Benchmark West Texas Intermediate crude for November delivery gained 37 cents to close at US$103.03 a barrel on the New York Mercantile Exchange. Oil had dropped $5.41, or five per cent, over the five previous trading sessions.
Oil prices rose as data showed that the number of Americans seeking unemployment benefits fell 5,000 last week to a seasonally adjusted 305,000, the second-lowest level in six years. The U.S. economy, meanwhile, was confirmed to have grown an annualized 2.5 per cent rate in the April-June period.
Oil has fallen nearly seven per cent since closing at a two-year high of US$110.53 on Sept. 6. Since then, diplomatic efforts have averted a U.S. military strike against Syria, and tense relations between the U.S. and Iran have shown signs of a thaw. As a result, the market has removed the so-called political risk premium from the price of oil. Some analysts put this premium at about $5 to $6 a barrel.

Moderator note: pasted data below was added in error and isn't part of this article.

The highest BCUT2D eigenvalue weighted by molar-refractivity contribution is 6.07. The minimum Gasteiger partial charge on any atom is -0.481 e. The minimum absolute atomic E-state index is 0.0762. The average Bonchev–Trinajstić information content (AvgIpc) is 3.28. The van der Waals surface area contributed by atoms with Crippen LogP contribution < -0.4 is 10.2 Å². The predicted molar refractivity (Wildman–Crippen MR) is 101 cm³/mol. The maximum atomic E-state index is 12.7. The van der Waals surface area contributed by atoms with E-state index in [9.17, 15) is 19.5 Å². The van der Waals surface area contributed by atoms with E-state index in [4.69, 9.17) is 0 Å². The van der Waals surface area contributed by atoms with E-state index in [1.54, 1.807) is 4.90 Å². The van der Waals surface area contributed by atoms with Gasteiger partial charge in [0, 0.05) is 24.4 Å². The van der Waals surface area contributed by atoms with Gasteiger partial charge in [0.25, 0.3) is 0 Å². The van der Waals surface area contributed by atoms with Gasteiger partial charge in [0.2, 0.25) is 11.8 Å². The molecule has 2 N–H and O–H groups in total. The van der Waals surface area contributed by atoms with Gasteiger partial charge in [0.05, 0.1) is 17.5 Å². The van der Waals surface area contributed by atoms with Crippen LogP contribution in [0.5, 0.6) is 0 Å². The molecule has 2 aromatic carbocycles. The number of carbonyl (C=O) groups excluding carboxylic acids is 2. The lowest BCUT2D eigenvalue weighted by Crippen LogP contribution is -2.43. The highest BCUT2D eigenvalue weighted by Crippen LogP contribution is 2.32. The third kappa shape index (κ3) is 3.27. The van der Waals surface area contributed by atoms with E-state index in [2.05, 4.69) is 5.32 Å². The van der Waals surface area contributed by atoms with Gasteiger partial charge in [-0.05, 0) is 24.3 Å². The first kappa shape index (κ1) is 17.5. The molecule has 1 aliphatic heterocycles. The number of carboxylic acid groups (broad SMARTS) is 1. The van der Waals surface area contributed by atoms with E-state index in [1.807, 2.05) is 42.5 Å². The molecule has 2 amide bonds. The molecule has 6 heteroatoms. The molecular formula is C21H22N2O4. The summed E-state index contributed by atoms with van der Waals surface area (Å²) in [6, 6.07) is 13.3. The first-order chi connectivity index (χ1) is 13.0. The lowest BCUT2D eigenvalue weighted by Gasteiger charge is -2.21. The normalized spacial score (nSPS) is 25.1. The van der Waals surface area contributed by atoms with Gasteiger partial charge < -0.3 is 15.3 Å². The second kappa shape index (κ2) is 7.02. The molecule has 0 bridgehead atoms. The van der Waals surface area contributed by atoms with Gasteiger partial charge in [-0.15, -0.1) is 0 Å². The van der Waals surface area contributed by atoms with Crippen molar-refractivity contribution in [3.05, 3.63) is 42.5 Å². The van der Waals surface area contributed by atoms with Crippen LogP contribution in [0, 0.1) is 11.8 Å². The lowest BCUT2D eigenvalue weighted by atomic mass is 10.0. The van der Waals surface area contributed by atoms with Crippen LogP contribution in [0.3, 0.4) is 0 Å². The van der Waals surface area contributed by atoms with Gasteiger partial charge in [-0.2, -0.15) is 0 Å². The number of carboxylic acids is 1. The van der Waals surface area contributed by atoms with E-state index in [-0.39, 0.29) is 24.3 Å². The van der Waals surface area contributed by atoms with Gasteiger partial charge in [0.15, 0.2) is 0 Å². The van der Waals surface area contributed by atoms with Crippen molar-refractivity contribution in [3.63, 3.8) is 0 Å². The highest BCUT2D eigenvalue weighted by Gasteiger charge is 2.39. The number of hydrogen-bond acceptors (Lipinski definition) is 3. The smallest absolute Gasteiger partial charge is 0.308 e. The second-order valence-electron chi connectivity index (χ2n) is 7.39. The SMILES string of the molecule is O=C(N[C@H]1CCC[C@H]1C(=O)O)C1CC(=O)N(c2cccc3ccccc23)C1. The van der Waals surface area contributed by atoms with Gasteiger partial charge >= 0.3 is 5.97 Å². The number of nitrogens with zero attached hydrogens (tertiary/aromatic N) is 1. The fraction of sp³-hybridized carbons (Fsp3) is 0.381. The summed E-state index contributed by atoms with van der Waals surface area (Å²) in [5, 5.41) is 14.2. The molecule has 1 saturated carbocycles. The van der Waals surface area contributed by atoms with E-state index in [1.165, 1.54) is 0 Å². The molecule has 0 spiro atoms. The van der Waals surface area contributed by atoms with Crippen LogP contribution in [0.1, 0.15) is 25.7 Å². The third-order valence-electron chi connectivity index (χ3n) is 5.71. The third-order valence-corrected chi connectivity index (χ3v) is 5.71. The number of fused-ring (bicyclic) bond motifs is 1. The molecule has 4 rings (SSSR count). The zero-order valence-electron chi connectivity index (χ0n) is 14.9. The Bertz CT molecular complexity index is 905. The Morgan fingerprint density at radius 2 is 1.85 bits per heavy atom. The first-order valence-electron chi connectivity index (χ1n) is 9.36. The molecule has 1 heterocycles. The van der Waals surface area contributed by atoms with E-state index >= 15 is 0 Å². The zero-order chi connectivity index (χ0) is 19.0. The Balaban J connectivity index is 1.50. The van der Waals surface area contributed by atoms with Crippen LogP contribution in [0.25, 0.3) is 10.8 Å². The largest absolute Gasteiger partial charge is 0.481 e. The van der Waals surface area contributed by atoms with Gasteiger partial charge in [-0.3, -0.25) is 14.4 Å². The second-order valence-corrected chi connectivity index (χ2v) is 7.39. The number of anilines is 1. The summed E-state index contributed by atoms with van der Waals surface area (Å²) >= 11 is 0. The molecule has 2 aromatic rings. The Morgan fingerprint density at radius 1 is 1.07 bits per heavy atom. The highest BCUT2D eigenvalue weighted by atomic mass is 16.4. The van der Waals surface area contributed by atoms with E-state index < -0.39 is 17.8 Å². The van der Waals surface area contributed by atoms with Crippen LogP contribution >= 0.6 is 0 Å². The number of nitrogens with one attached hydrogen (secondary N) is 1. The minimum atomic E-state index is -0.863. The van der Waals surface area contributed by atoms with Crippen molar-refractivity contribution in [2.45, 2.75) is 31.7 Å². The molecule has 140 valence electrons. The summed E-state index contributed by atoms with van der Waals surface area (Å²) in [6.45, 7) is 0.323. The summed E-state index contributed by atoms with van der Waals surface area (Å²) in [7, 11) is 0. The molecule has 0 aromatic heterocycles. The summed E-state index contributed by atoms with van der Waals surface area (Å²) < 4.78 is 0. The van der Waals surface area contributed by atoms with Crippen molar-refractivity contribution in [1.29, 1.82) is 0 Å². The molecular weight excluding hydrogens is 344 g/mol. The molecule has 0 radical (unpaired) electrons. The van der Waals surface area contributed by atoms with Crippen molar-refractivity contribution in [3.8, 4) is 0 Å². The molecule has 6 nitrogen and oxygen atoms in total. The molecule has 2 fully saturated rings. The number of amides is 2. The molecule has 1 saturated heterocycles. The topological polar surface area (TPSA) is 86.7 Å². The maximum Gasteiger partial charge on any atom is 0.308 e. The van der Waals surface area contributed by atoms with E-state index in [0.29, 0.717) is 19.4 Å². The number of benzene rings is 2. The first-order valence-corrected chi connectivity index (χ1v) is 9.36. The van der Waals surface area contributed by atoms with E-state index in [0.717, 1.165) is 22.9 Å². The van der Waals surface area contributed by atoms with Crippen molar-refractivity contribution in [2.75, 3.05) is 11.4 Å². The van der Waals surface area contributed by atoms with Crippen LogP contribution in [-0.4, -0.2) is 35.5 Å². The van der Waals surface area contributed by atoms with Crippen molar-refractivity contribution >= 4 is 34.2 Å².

Brent crude, the benchmark for international crudes used by many U.S. refineries, rose 89 cents to US$109.21 a barrel on the ICE Futures exchange in London.
In other energy futures trading on Nymex, wholesale gasoline rose three cents to US$2.71 a U.S. gallon (3.79 litres), heating oil rose three cents to US$3 a gallon and natural gas rose one cent to US$3.50 per 1,000 cubic feet.
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